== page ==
Q: How would you attract more employers to your ward? How would you encourage employers to hire local residents? What have you done to promote economic development in your ward?
One of the things I am proudest of is my work to attract employers to my ward. Pullman Park, a development on the site of the old Ryerson Steel plant, sat derelict and unproductive for years. But recently, through the efforts of my office in partnership with many other stakeholders, we have turned that land once again to productive use and brought hundreds of jobs. Wal-Mart there employs 400 people, 250 of whom are community residents. Method, an environmentally-friendly home cleaning products manufacturer, will soon open a factory there that will employ 100 people. Gotham Greens plans to build the world's largest rooftop farm on top of the Method plant, employing still more and providing fresh produce to the neighborhood. And Pullman Park is only the most high-profile of the successes my ward has had in terms of economic development. I believe that with continued focus, my ward can set a new pace for the South Side's economy.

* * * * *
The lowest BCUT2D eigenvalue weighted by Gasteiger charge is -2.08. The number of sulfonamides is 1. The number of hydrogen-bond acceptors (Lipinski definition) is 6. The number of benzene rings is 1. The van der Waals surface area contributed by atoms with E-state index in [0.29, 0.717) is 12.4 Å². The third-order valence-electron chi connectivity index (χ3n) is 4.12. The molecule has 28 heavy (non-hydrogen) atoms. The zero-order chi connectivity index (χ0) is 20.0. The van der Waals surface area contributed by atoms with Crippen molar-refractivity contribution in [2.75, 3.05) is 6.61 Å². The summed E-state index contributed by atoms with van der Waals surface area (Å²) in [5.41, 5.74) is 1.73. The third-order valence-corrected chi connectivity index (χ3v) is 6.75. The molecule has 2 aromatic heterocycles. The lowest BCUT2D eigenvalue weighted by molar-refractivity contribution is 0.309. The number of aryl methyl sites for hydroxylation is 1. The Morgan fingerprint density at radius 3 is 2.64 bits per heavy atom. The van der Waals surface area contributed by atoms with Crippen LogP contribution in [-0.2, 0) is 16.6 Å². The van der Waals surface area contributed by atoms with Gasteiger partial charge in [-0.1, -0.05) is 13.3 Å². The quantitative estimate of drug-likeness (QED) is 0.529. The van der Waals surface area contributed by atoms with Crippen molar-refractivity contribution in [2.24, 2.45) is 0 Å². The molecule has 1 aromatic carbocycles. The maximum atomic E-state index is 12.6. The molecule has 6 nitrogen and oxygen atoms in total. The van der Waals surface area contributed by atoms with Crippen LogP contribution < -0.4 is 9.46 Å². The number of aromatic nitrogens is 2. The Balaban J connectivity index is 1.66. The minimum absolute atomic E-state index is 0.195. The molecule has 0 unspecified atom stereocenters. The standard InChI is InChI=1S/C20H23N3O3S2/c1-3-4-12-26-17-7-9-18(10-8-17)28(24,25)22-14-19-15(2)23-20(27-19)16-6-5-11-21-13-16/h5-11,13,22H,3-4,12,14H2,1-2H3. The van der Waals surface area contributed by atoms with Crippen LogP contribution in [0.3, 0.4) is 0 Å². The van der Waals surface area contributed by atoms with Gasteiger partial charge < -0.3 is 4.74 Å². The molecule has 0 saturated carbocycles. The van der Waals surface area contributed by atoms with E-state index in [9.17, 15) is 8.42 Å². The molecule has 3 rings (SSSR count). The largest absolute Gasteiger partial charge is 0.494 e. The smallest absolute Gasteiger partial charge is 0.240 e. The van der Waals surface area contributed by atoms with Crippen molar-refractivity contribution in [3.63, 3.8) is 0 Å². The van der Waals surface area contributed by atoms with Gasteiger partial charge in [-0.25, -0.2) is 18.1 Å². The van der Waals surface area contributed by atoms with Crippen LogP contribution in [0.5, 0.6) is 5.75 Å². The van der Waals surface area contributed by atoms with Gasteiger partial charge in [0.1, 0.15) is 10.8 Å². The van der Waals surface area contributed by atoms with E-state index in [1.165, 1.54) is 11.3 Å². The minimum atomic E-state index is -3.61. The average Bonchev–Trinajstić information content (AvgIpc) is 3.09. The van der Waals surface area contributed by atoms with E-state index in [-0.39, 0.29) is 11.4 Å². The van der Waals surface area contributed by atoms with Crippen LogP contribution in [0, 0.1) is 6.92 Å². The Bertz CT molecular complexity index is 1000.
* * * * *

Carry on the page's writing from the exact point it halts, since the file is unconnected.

Q: Do you support or oppose the City Council vote to increase the minimum wage in several steps to $13 an hour by 2019? Please explain.
I voted in favor of the minimum wage increase. I don't believe the previous minimum wage provided a secure living for Chicago's many low-wage workers, and the increase is a reasonable compromise between the needs of the employed those of the employers.
Q: Should the Lucas Museum of Narrative Art be built at the proposed location on Chicago's lakefront? Please explain.
I'm not opposed to the Museum on the Lakefront, although it might have been better on the south lakefront on the old US Steel land, so it could attract folks to other places. The problem, is, of course a bit different – it's really the private investment issue. We get better decisions when government is the funder allowing public accountability and decision making. That was behind Jane Addam's thinking and Burnham's thinking about the lakefront 100 years ago and that thinking is valid today.
Q: How can the city improve public safety? Please address the role and performance of the Chicago Police Department and the role of neighborhood residents in crime prevention. What have you done to improve public safety in your community?
I am proud to be able to say that crime is down 15% in my ward compared to last year. This is a great achievement, and in large part a testament to the hard work of the officers and brass of the Chicago Police Department's 5th District, particularly Commander Larry Watson. The most important piece of this reduction has been the relationship-building the police have done with the community's residents. The police have done a remarkable job of building trust with the public, making themselves available to answer questions and respond to concerns. In turn, the public have placed more trust in the police, offering tips and calling in matters of concern. This kind of partnership is key to improving public safety.